To ask the Secretary of State for Scotland what estimates he has made of the number of pupils in secondary schools in Scotland for each of the next five years.
The estimated numbers in each of the years 1988 to 1992 are 328,000; 313,000; 306,000; 305,000; and 308,000 respectively.
I am grateful to my right hon. and learned Friend for giving those figures, which I am sure he agrees point to the need for rationalisation of secondary schools in Scotland. No one suggests that rationalisation is ever easy, but is he aware of the concern of a number of my constituents who exercised their right under the parents' charter to send their children to Paisley grammar school, which is now targeted for closure, apparently precisely because it is popular with parents?Has my right hon. and learned Friend received a report from the Parliamentary Under-Secretary following his visit to that school? Does he agree that the wider implications of the threat to Paisley grammer school point to the need for opting out provisions to be included in the forthcoming Scottish Education Bill so that Scottish parents can have the same rights as English parents?
Given the high degree of overcapacity in schools in the Strathclyde region, we all understand that it is appropriate for Strathclyde regional council to reduce the number of schools commensurate with the total school population. We hope that in pursuing that policy it will take into account the views of the parents and the academic achievements of individual schools. I have no doubt that if it does apply such criteria there will be a powerful case for the continuation of Paisley grammer school, which clearly meets that criteria in an impressive fashion.
Does the right hon. and learned Gentleman agree that it is the height of hypocrisy that, when he is pursuing policies that force cuts in education in Scotland, his henchman turns up here to ask a question under the pretence of fighting for the preservation of school places?
The hon. Gentleman should realise that the rationalisation of schools has little to do with the size of resources and everything to do with the size of pupil populations. In case he is not aware of the fact, Strathclyde regional council estimated that, out of a total capacity of 590,000 pupil places, over 200,000 places were surplus to requirements in 1985. That will be true, irrespective of the level of resources. It would be absurd to suggest that there is not a need in Strathclyde, as in other regions throughout Scotland, to reduce overcapacity. The point at issue is not the need to close some schools but, in making that choice, whether the schools with a proven academic record of great achievement should be put on such a list.
The Minister will know that parents in my constituency are going through a worrying period. Some have children at primary and secondary schools that could be under the axe. Does he not consider that if his colleague the Minister is to go on television and single out one school, he should be evenhanded and look at every school in Strathclyde? Paisley grammar school is important to some hon. Members and to the parents in the region, but other schools are just as important.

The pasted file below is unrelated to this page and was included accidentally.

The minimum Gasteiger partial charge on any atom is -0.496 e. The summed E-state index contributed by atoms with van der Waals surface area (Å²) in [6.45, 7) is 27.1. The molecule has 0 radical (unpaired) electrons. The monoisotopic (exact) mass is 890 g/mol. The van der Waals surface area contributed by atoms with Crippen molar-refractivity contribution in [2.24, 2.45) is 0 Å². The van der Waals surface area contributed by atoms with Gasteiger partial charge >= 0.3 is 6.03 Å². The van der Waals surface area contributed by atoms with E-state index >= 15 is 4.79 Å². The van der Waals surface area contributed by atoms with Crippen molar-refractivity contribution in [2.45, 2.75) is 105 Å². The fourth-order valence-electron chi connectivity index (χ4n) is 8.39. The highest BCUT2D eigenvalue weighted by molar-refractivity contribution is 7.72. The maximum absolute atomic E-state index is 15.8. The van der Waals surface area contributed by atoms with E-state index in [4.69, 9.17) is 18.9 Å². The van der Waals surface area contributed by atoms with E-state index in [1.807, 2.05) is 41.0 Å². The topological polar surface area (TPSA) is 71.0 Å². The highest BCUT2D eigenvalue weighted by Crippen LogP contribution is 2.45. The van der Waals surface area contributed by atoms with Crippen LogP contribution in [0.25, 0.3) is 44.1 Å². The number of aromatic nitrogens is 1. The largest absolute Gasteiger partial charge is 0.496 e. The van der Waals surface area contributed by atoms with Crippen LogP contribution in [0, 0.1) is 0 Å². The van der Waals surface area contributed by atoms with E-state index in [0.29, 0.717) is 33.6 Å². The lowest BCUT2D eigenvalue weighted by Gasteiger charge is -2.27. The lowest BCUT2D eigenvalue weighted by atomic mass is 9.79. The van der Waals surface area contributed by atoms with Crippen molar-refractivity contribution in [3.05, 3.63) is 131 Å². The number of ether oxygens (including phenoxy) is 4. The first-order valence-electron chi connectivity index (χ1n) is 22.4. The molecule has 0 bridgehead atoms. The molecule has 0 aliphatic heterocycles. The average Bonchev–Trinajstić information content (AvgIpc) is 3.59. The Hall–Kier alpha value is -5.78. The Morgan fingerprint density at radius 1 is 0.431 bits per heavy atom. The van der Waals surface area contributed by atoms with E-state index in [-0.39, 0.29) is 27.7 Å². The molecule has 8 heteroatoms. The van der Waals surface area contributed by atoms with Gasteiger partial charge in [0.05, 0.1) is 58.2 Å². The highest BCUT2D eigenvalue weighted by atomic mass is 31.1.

I have no doubt that all schools are important to the parents whose children attend them. That is why I have stated that I believe that the relevant criteria are parents' wishes and the proven achievements of the school in question. It seems sensible to take into account whether a particular school has a remarkable record of achievement with regard to the academic qualifications of those who attend it in determining whether it would be sensible to close such an establishment at such a time.
As the money that is spent on surplus places could be better spent on children in schools, will my right hon. and learned Friend say how much is presently being wasted on empty places?
I cannot give a precise figure, but it goes without saying that if only about two thirds of the accommodation presently available for schoolchildren in Strathclyde is utilised, enormous savings are clearly available to the regional council to be used on the education of children in a way that is more useful to them than the heating of half-empty buildings or the maintenance of unused buildings.
Will the Secretary of State give an assurance that he will prevail upon the Under-Secretary of State, the hon. Member for Stirling (Mr. Forsyth), to desist from meddling in matters that are not his direct responsibility? Does he agree that the Under-Secretary's visit to Our Lady and St. Francis' high school in Glasgow was mischievous and that his visit to Paisley grammar school was calculated to make life difficult for the education authority which is seeking to fulfil its statutory requirements? Such irresponsible actions serve only to use and abuse parents who are genuinely concerned for their children's future education.
My hon. Friend was perfectly entitled to respond to parents' invitations to visit the school and to see it for himself. Given that the Scottish Office provides the resources that are used, which cover a substantial proportion of the costs of maintaining such schools, it is absolutely appropriate that my hon. Friend should have visited them. I cannot help but notice the hon. Gentleman's embarrassment at the fact that the high quality of certain schools is brought to the forefront of public attention.
On a point of order, Mr. Speaker.
Order. I cannot take a point of order now. The hon. Lady may wish to raise the matter on the Adjournment.
On a point of order, Mr. Speaker. In view of that unsatisfactory reply I beg to give notice that I shall seek to raise this matter on the Adjournment.